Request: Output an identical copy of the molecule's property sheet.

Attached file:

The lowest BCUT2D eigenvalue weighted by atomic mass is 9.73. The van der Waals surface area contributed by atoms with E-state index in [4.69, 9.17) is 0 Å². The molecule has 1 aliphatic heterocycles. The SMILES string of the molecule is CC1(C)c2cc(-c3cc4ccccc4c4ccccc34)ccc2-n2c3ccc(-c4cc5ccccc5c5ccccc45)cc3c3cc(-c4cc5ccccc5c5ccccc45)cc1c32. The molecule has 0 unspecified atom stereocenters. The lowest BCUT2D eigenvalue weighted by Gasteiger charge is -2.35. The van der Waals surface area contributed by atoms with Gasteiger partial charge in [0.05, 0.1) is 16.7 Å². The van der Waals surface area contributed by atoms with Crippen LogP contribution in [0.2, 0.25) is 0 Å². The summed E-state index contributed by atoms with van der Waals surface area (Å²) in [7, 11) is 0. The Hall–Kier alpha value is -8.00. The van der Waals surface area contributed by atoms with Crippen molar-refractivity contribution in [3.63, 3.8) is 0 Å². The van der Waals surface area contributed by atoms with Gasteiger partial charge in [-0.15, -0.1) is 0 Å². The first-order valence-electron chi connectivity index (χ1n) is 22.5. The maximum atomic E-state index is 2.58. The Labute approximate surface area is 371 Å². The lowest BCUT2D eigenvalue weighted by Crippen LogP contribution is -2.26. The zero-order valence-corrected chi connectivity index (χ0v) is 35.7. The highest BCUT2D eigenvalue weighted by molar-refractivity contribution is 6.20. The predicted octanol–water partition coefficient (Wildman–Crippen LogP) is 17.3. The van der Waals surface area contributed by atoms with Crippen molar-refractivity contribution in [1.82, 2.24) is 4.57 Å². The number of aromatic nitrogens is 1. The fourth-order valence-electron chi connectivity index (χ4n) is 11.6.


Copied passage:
The lowest BCUT2D eigenvalue weighted by atomic mass is 9.73. The van der Waals surface area contributed by atoms with E-state index in [4.69, 9.17) is 0 Å². The molecule has 1 aliphatic heterocycles. The SMILES string of the molecule is CC1(C)c2cc(-c3cc4ccccc4c4ccccc34)ccc2-n2c3ccc(-c4cc5ccccc5c5ccccc45)cc3c3cc(-c4cc5ccccc5c5ccccc45)cc1c32. The molecule has 0 unspecified atom stereocenters. The lowest BCUT2D eigenvalue weighted by Gasteiger charge is -2.35. The van der Waals surface area contributed by atoms with Gasteiger partial charge in [0.05, 0.1) is 16.7 Å². The van der Waals surface area contributed by atoms with Crippen LogP contribution in [0.2, 0.25) is 0 Å². The summed E-state index contributed by atoms with van der Waals surface area (Å²) in [7, 11) is 0. The Hall–Kier alpha value is -8.00. The van der Waals surface area contributed by atoms with Crippen molar-refractivity contribution in [3.63, 3.8) is 0 Å². The van der Waals surface area contributed by atoms with Gasteiger partial charge in [-0.15, -0.1) is 0 Å². The first-order valence-electron chi connectivity index (χ1n) is 22.5. The maximum atomic E-state index is 2.58. The Labute approximate surface area is 371 Å². The lowest BCUT2D eigenvalue weighted by Crippen LogP contribution is -2.26. The zero-order valence-corrected chi connectivity index (χ0v) is 35.7. The highest BCUT2D eigenvalue weighted by molar-refractivity contribution is 6.20. The predicted octanol–water partition coefficient (Wildman–Crippen LogP) is 17.3. The van der Waals surface area contributed by atoms with Crippen molar-refractivity contribution in [1.82, 2.24) is 4.57 Å². The number of aromatic nitrogens is 1. The fourth-order valence-electron chi connectivity index (χ4n) is 11.6.